The DfE’s 11 reasons to become a teacher…and what they really mean

Headteachers looking to convince bright young graduates to take up Schools Direct initial teacher-training places are having to compete against the slick professionalism and experience of the City’s best recruiters.

Possibly aware that schools are starting on a back foot, the Department for Education has published a list of 11 reasons why graduates should consider a career in teaching (see above).

In order, they follow a rhetorical arc to make Aristotle proud:

1. Money talks

Nothing sells a job quite as effectively as a good salary. And £65,000 is a pretty good salary. This is how much a leading practitioner can earn under the current pay scale.

2. More immediate money talks even better

It will take a while to reach that £65,000 salary. In the interim, trainees can receive a tax-free bursary of up to £25,000.

3. Keep talking

And, in only a year’s time, trainees could be on a starting salary anywhere between £22,023 and £27,543 in inner London.

4. Flattery will get you everywhere

Point out that teaching is a career of achievers: three-quarters of new trainees now have either a first-class or 2:1 degree.

5. You may be bright, but we are worthy of you

Ninety per cent of newly qualified teachers rated the overall quality of their training very highly.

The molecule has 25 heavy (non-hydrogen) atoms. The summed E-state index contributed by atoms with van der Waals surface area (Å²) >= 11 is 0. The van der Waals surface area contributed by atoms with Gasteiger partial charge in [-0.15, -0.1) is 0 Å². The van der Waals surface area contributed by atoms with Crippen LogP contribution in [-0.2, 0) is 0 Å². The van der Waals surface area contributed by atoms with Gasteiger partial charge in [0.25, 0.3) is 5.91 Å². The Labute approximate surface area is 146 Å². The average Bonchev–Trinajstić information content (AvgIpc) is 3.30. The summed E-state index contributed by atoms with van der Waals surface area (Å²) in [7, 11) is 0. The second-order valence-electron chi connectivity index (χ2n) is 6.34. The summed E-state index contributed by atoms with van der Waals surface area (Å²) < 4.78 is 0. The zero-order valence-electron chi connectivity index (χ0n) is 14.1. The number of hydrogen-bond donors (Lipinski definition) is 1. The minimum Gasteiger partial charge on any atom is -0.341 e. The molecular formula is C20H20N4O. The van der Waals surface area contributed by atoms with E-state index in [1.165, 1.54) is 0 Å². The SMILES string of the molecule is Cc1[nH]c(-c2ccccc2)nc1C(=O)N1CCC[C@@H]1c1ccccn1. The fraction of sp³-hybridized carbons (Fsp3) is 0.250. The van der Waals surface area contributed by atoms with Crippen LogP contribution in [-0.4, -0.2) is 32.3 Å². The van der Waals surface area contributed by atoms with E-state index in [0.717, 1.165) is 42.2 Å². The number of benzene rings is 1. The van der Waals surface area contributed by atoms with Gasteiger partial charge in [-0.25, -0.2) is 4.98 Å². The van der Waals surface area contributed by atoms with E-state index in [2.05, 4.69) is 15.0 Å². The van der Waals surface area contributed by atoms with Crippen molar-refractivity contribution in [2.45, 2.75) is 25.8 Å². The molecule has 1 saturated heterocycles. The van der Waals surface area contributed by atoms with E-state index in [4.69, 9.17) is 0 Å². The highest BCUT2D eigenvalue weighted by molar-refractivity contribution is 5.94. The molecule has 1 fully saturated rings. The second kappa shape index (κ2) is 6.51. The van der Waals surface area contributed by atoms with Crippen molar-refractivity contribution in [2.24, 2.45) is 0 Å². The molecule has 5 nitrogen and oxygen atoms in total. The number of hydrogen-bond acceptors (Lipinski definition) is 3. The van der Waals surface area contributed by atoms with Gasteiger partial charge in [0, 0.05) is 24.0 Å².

6. And your hard work won’t be for nothing

Nine out of 10 newly qualified teachers were in jobs within six months of finishing their training.

7. Appeal to their inner geeks

You love your subject. But you can’t talk about it too much, or your friends start rolling their eyes. Well, as a teacher, you’d be able to talk about your subject all the time. Even better, you’d be able to inspire other people to love it, too.

8. And their better nature

Not only will you be able to talk about the subject you love but, by doing so, you will be actively doing good. You will be inspiring young people to fulfil their potential.

9. Keep talking, part II

In fact, you will be changing young people’s lives for ever. You will be teaching them to question, to criticise, to try and fail and try again.

10. Really, you will be changing lives

Young people need teachers in order to achieve. They need them in order to realise their ambitions. They need them in order to become doctors, lawyers and, yes, teachers.

11. Would you get that as a management consultant? Well, would you?

Every day, you’ll be going home with the knowledge that you have made a difference to your pupils’ lives. And, yes, with a large bag of marking.

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